If you think that this rate is pitifully low, you should take a look at the Hungarian situation. In 2015 OLAF investigated 17 suspicious cases, of which 14 were deemed serious enough for the organization to suggest that financial penalties be paid by the Hungarian government. As far as I could ascertain, in no case did the Hungarian prosecutors move a finger.

Yet hardly a day goes by without news of corruption. Ákos Hadházy, co-chair of LMP who has done the most to unearth corruption, asked Péter Polt, the chief prosecutor, to reveal the number of cases prosecuted since 2011. The answer was staggering. In only four cases did prosecutors bring charges. In monetary terms, in comparison to the billions most likely stolen, the sums involved were peanuts. According to their findings, the financial loss to the European Union was only 286 million forints, or 917,030 euros. Even though every day Hungary receives about two billion forints in EU convergence funds. Several notorious cases, like the street lighting business of Prime Minister Viktor Orbán’s son-in-law, were simply dropped.

For the EU, setting up a new organization–the European Public Prosecutor’s Office or EPPO–to investigate the fraudulent misuse of EU funds and inter-state or so-called carousel fraud is becoming an urgent task. In December I devoted a post to the subject, in which I reported first the reluctance and later the refusal of the Hungarian government to accept such a supranational body. We heard the old refrain: “the sovereignty of Hungarian prosecution might be undermined.” Moreover, goes the argument, since the Hungarian chief prosecutor is appointed by parliament, there might also be a constitutional problem. The latter excuse is truly laughable: almost never does the need for an amendment to the constitution cause any problem for the Orbán government.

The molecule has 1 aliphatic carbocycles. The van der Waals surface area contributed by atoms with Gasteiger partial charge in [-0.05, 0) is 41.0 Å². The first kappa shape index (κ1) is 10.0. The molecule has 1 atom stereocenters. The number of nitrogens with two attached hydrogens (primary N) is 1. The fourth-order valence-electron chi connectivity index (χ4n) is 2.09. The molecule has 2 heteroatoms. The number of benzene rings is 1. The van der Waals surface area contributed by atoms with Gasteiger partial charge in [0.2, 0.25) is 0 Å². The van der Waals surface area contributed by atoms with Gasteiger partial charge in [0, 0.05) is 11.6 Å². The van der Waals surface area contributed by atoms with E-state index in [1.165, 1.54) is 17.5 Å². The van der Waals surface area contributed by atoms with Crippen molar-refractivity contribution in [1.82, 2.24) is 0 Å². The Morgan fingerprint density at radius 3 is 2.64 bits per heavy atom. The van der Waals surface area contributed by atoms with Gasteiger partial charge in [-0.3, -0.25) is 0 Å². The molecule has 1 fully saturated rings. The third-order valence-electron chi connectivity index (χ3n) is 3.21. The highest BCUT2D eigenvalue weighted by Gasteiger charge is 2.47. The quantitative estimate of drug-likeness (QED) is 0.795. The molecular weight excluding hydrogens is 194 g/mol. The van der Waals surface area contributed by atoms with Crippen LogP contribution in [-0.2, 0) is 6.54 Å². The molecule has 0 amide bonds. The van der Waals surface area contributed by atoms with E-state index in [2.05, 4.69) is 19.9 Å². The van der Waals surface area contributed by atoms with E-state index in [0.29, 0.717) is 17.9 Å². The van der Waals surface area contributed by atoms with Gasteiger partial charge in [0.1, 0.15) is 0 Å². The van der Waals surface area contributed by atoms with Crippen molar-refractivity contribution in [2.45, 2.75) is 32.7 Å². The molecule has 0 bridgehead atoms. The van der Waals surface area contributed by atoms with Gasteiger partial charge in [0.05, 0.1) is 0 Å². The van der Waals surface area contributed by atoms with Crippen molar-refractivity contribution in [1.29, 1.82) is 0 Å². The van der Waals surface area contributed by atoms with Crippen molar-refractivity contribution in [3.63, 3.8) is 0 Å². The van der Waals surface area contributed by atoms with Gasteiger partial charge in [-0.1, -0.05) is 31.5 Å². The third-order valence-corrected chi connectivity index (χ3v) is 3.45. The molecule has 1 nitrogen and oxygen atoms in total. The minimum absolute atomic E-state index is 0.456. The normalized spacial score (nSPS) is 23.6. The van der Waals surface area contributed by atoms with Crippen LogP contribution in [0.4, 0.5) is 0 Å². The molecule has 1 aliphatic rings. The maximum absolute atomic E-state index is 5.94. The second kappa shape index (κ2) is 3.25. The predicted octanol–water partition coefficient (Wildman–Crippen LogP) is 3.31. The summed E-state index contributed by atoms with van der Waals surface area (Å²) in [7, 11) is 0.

Knowing the government’s heavy reliance on the good offices of the chief prosecutor in fraud cases, it was inevitable that Hungary would fight tooth and nail against EPPO. In the last couple of days the issue emerged again after an informal meeting of the justice ministers in Malta. Seventeen countries indicated they would participate in so-called “enhanced cooperation,” which is a procedure whereby a minimum of nine EU countries are allowed to establish advanced integration or cooperation within EU structures without the other EU countries being involved. Five countries, among them Hungary and Poland, opted out.